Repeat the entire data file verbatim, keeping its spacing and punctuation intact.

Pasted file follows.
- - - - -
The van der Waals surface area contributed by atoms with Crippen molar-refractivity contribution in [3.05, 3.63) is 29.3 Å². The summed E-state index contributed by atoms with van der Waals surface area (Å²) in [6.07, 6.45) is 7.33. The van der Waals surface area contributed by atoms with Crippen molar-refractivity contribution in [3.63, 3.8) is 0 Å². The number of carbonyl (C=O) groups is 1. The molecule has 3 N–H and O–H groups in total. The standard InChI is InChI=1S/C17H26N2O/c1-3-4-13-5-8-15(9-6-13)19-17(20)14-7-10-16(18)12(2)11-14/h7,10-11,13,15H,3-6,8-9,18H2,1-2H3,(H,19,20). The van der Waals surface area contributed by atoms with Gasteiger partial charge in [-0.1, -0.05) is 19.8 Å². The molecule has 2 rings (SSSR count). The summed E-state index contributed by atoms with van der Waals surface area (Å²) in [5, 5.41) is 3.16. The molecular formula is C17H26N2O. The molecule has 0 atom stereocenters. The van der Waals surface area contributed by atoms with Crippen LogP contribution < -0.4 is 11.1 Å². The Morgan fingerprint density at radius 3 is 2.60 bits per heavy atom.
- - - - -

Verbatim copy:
The van der Waals surface area contributed by atoms with Crippen molar-refractivity contribution in [3.05, 3.63) is 29.3 Å². The summed E-state index contributed by atoms with van der Waals surface area (Å²) in [6.07, 6.45) is 7.33. The van der Waals surface area contributed by atoms with Crippen molar-refractivity contribution in [3.63, 3.8) is 0 Å². The number of carbonyl (C=O) groups is 1. The molecule has 3 N–H and O–H groups in total. The standard InChI is InChI=1S/C17H26N2O/c1-3-4-13-5-8-15(9-6-13)19-17(20)14-7-10-16(18)12(2)11-14/h7,10-11,13,15H,3-6,8-9,18H2,1-2H3,(H,19,20). The van der Waals surface area contributed by atoms with Gasteiger partial charge in [-0.1, -0.05) is 19.8 Å². The molecule has 2 rings (SSSR count). The summed E-state index contributed by atoms with van der Waals surface area (Å²) in [5, 5.41) is 3.16. The molecular formula is C17H26N2O. The molecule has 0 atom stereocenters. The van der Waals surface area contributed by atoms with Crippen LogP contribution < -0.4 is 11.1 Å². The Morgan fingerprint density at radius 3 is 2.60 bits per heavy atom.